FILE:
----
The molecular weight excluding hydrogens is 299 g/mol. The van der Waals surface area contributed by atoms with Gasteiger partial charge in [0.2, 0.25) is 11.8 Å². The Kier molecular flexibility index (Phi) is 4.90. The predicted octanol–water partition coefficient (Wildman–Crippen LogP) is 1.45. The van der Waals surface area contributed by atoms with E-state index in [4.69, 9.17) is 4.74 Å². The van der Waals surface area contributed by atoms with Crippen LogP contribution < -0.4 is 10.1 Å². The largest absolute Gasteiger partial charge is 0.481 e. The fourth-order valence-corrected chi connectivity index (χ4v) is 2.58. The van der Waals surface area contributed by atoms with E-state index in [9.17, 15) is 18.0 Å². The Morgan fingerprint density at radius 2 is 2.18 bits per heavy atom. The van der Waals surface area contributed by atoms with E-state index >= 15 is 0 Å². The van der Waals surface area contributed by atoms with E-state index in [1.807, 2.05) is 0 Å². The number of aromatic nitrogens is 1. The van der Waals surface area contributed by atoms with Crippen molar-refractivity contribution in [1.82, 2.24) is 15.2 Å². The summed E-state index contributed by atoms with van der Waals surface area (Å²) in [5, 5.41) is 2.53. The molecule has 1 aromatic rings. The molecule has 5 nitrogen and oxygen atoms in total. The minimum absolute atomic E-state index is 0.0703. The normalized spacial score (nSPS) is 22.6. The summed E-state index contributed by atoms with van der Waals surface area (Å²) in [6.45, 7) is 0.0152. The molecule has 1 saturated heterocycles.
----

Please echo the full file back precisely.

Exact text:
The molecular weight excluding hydrogens is 299 g/mol. The van der Waals surface area contributed by atoms with Gasteiger partial charge in [0.2, 0.25) is 11.8 Å². The Kier molecular flexibility index (Phi) is 4.90. The predicted octanol–water partition coefficient (Wildman–Crippen LogP) is 1.45. The van der Waals surface area contributed by atoms with E-state index in [4.69, 9.17) is 4.74 Å². The van der Waals surface area contributed by atoms with Crippen LogP contribution < -0.4 is 10.1 Å². The largest absolute Gasteiger partial charge is 0.481 e. The fourth-order valence-corrected chi connectivity index (χ4v) is 2.58. The van der Waals surface area contributed by atoms with E-state index in [9.17, 15) is 18.0 Å². The Morgan fingerprint density at radius 2 is 2.18 bits per heavy atom. The van der Waals surface area contributed by atoms with E-state index >= 15 is 0 Å². The van der Waals surface area contributed by atoms with E-state index in [1.807, 2.05) is 0 Å². The number of aromatic nitrogens is 1. The van der Waals surface area contributed by atoms with Crippen molar-refractivity contribution in [1.82, 2.24) is 15.2 Å². The summed E-state index contributed by atoms with van der Waals surface area (Å²) in [5, 5.41) is 2.53. The molecule has 1 aromatic rings. The molecule has 5 nitrogen and oxygen atoms in total. The minimum absolute atomic E-state index is 0.0703. The normalized spacial score (nSPS) is 22.6. The summed E-state index contributed by atoms with van der Waals surface area (Å²) in [6.45, 7) is 0.0152. The molecule has 1 saturated heterocycles.